Search for probability and statistics terms on Statlect
StatLect
Index > Matrix algebra

The Laplace expansion, minors, cofactors and adjoints

by , PhD

The Laplace expansion is a formula that allows to express the determinant of a matrix as a linear combination of determinants of smaller matrices, called minors. The Laplace expansion also allows to write the inverse of a matrix in terms of its signed minors, called cofactors. The latter are usually collected in a matrix called adjoint matrix.

Table of Contents

Minors

Let us start by defining minors.

Definition Let A be a $K	imes K$ matrix (with $Kgeq 2$). Denote by $A_{ij}$ the entry of A at the intersection of the i-th row and $j$-th column. The minor of $A_{ij}$ is the determinant of the sub-matrix obtained from A by deleting its i-th row and its $j$-th column.

We now illustrate the definition with an example.

Example Define the $3	imes 3$ matrix [eq1]Take the entry $A_{11}=4$. The sub-matrix obtained by deleting the first row and the first column is[eq2]Thus, the minor of $A_{11}$ is [eq3]The minor of $A_{23}$ is [eq4]

Cofactors

A cofactor is a minor whose sign may have been changed depending on the location of the respective matrix entry.

Definition Let A be a $K	imes K$ matrix (with $Kgeq 2$). Denote by $M_{ij}$ the minor of an entry $A_{ij}$. The cofactor of $A_{ij}$ is[eq5]

As an example, the pattern of sign changes [eq6] of a $4	imes 4$ matrix is[eq7]

Example Consider the $3	imes 3$ matrix [eq8]Take the entry $A_{23}=0$. The minor of $A_{23}$ is [eq9]and its cofactor is[eq10]

The expansion

We are now ready to present the Laplace expansion.

Proposition Let A be a $K	imes K$ matrix (with $Kgeq 2$). Denote by $C_{ij}$ the cofactor of an entry $A_{ij}$. Then, for any row i, the following row expansion holds:[eq11]Similarly, for any column $j$, the following column expansion holds:[eq12]

Proof

Let us start by proving the row expansion[eq13]Denote by $A_{iullet }$ the i-th row of A. We can write[eq14]where $e_{j}$ is the $j$-th vector of the standard basis of $U{211d} ^{K}$, that is a vector such that its $j$-th entry is equal to 1 and all the other entries are equal to 0. Now, denote by $A^{ij}$ the matrix obtained from A by substituting its i-th row with $e_{j}$:[eq15]We can write the i-th row of A as a linear combination as follows:[eq16]Since the determinant is linear in each row, we have that[eq17]Now, the matrix $A^{ij}$ can be transformed into the matrix[eq18]by performing i row interchanges and $j$ column interchanges. As a consequence, by the properties of the determinant of elementary matrices, we have that[eq19]Furthermore, by the definition of determinant, we have that[eq20]where: in step $rame{A}$ we have used the fact that transposition does not change the determinant; in step $rame{B}$ we have used the fact that the only non-zero entry of the first column of $B^{ij}$ is the first one, so that [eq21] for all [eq22] and [eq23] for [eq24]; in step $rame{C}$ $M_{ij}$ is the minor of $A_{ij}$, and, by looking at the structure of $B^{ij}$ above, it is clear that, after excluding the first row and the first column of $B^{ij}$ from the computation of its determinant, we are computing the determinant of a matrix obtained from A by deleting its i-th row and its $j$-th column. Thus, [eq25]where $C_{ij}$ is the cofactor of $A_{ij}$. The proof for column expansions is analogous.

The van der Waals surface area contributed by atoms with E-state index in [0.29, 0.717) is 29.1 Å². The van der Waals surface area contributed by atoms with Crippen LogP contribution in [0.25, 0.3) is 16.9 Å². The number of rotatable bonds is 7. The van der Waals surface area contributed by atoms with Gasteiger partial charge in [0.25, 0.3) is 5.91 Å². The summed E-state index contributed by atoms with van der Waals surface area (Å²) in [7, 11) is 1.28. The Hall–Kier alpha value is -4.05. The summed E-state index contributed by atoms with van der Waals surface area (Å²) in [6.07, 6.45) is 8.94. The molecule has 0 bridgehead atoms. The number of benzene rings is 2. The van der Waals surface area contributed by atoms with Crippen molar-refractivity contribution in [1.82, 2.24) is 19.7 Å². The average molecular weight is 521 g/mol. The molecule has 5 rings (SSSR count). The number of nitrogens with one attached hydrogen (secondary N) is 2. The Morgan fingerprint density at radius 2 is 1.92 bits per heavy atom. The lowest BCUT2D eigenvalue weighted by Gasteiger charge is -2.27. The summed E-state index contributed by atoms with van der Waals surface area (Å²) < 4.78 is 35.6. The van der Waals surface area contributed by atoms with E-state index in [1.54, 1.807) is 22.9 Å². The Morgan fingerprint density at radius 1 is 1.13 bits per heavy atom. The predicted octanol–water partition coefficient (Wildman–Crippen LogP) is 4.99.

In other words, the determinant can be computed by summing all the entries of an arbitrarily chosen row (column) multiplied by their respective cofactors.

Example Define the matrix[eq26]We can use the Laplace expansion along the first column to compute its determinant:[eq27]